1See chapter 1 of Arthur Wenk's book Claude Debussy and TwentiethCenturyMusic (Boston: Twayne Publishers, 1983), 1-19; and Pierre Boulez, Relevdsd'apprenti,ed. Paul Thevenin (Paris: Seuil, 1966), 336. I would like to thank various people for helpful suggestions, especially Jennifer Williams Brown, David Grayson, MarieRolf, Arnold Whittall,and the two anonymous readers for this journal. 2PierreBoulez, Notes to CBS Record 32 11 0056, quoted in Glenn Watkins, Soundings (New York: Schirmer, 1988), 75.

3See Debussy, "Musicin the Open Air," La Revue blanche, 1 June 1901, in Francois Lesure, ed. Claude Debussy: Monsieur Croche et autres dcrits (Paris: Gallimard, 1971), 45; Francois Lesure and Richard LanghamSmith, eds. and trans., Debussy on Music (New York: Knopf, 1977), 41. 4FrancoisLesure, ed., Claude Debussy: Lettres1884-1918 (Paris: Hermann, 1980), 70-73; Francois Lesure and Roger Nichols, eds. and trans., Debussy Letters (Cambridge:Harvard University Press, 1987), 76-77. SDebussy,"A propos de 'Muguette'.-Au ConcertLamoureux,"Gil blas, 23 March 1903, in Lesure, ed., MonsieurCroche, 129-30; Lesure and Smith, Debussy on Music, 155. I have changed the translationsof the words parfait and imparfait.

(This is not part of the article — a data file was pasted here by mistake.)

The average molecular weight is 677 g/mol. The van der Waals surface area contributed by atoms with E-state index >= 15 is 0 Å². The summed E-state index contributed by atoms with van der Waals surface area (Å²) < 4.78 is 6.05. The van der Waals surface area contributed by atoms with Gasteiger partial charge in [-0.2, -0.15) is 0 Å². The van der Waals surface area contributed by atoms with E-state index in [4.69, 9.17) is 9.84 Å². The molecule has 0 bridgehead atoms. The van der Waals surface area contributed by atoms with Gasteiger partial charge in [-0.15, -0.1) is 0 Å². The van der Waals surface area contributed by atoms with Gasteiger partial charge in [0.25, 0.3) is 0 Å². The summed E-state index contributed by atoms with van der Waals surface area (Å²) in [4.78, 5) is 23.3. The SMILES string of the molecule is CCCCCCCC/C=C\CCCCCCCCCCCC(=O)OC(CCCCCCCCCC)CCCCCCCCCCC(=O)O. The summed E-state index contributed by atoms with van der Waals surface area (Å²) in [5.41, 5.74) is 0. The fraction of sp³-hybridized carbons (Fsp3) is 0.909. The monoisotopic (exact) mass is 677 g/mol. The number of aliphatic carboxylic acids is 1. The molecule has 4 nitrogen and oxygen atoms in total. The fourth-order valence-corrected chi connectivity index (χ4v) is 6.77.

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MusicTheory Spectrum Is it not our duty ... to try andfindthe symphonic formulae best suitedto the audacious discoveries our moderntimes, so comof mittedas theyareto progress? century aeroplanes a right has The of to a musicof its own!9 Besides disdaining textbook formal stereotypes, so Debussy also praised composers, such as Mussorgsky, whose works "are impossible to relate to (the) accepted forms-the 'official' ones."10 Intentions are one thing, but actualities are often quite another matter. While Debussy's radical goals are hard to deny, we may still wonder whether he succeeded in freeing himself from common-practice tonality and nineteenthcentury formal conventions. Did Debussy really create symphonic forms fit for "the century of aeroplanes"? Obviously, any answerto this question depends on the way in which we decide to explain tonality and on the kinds of analytical priorities we make in assigning formal functions. Although there are many possible theories of tonality, this paper will use Schenkerian theory. This decision, however, requires some explanation. In particular, it contradicts the prevailing view that Debussy's music cannot be analyzed by strict Schenkerian paradigms. Surely, Schenker would have disapproved;he made no secret of his dislike for Debussy's music. In the preface to his edition of Beethoven's Piano Sonata in A Major, Op. 101, he complained that the sequences of sounds found in impressionistpieces are valuable as "an acousticphenomenon, but certainlynot as art."1'Else9Lesure, Monsieur Croche, 241; Lesure and Smith, Debussy on Music, 297. 'oLesure,MonsieurCroche,29; Lesure and Smith, Debussyon Music, 21. ""Von einer gewissen 'Linie' sprechen heute gern auch die Verfertiger Stiicke. Wo aber, wie in diesen, die Wirkung sogenannterimpressionistischer erst auf ein Tongerauschhinauslauft(das wie jedes Gerauschnur als akustische Erscheinung, aber noch nicht als Kunst gilt), dort sagt die 'Linie' des Tongerauschesgewiss nicht mehr die Linien als die steigend, fallend ja auch in anderenGerauschen(z.B. in Donner, Tischriicken,Wagenrollenusw.) sich